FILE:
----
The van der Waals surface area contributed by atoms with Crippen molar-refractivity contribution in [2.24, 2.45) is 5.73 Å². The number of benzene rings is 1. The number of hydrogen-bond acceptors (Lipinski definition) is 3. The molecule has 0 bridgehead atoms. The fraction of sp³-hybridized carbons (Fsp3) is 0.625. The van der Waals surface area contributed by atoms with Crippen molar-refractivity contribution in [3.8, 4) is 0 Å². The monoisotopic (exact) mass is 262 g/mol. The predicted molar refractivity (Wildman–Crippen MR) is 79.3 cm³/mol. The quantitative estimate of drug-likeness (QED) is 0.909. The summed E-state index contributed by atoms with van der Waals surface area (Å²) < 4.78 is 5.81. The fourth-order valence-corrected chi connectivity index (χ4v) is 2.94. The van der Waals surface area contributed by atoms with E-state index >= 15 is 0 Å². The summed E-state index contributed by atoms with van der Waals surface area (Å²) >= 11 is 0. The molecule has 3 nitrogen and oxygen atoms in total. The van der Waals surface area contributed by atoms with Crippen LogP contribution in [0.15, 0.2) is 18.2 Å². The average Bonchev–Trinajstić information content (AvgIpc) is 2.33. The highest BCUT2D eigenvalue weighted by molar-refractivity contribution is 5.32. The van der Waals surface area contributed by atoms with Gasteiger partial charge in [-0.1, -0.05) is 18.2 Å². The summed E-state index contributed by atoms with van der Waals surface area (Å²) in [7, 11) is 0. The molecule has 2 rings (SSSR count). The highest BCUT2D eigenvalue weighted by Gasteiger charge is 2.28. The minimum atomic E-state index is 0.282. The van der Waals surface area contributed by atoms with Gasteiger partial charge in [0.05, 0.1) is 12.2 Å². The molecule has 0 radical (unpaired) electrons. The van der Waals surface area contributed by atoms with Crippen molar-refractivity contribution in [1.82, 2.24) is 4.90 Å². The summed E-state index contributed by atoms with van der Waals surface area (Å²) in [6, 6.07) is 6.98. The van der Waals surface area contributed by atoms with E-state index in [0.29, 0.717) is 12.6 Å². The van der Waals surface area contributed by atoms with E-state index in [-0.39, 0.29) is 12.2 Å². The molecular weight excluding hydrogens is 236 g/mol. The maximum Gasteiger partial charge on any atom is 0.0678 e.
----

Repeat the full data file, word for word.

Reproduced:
The van der Waals surface area contributed by atoms with Crippen molar-refractivity contribution in [2.24, 2.45) is 5.73 Å². The number of benzene rings is 1. The number of hydrogen-bond acceptors (Lipinski definition) is 3. The molecule has 0 bridgehead atoms. The fraction of sp³-hybridized carbons (Fsp3) is 0.625. The van der Waals surface area contributed by atoms with Crippen molar-refractivity contribution in [3.8, 4) is 0 Å². The monoisotopic (exact) mass is 262 g/mol. The predicted molar refractivity (Wildman–Crippen MR) is 79.3 cm³/mol. The quantitative estimate of drug-likeness (QED) is 0.909. The summed E-state index contributed by atoms with van der Waals surface area (Å²) < 4.78 is 5.81. The fourth-order valence-corrected chi connectivity index (χ4v) is 2.94. The van der Waals surface area contributed by atoms with E-state index >= 15 is 0 Å². The summed E-state index contributed by atoms with van der Waals surface area (Å²) >= 11 is 0. The molecule has 3 nitrogen and oxygen atoms in total. The van der Waals surface area contributed by atoms with Crippen LogP contribution in [0.15, 0.2) is 18.2 Å². The average Bonchev–Trinajstić information content (AvgIpc) is 2.33. The highest BCUT2D eigenvalue weighted by molar-refractivity contribution is 5.32. The van der Waals surface area contributed by atoms with Gasteiger partial charge in [-0.1, -0.05) is 18.2 Å². The summed E-state index contributed by atoms with van der Waals surface area (Å²) in [7, 11) is 0. The molecule has 2 rings (SSSR count). The highest BCUT2D eigenvalue weighted by Gasteiger charge is 2.28. The minimum atomic E-state index is 0.282. The van der Waals surface area contributed by atoms with Gasteiger partial charge in [0.05, 0.1) is 12.2 Å². The molecule has 0 radical (unpaired) electrons. The van der Waals surface area contributed by atoms with Crippen molar-refractivity contribution in [1.82, 2.24) is 4.90 Å². The summed E-state index contributed by atoms with van der Waals surface area (Å²) in [6, 6.07) is 6.98. The van der Waals surface area contributed by atoms with E-state index in [0.29, 0.717) is 12.6 Å². The van der Waals surface area contributed by atoms with E-state index in [-0.39, 0.29) is 12.2 Å². The molecular weight excluding hydrogens is 236 g/mol. The maximum Gasteiger partial charge on any atom is 0.0678 e.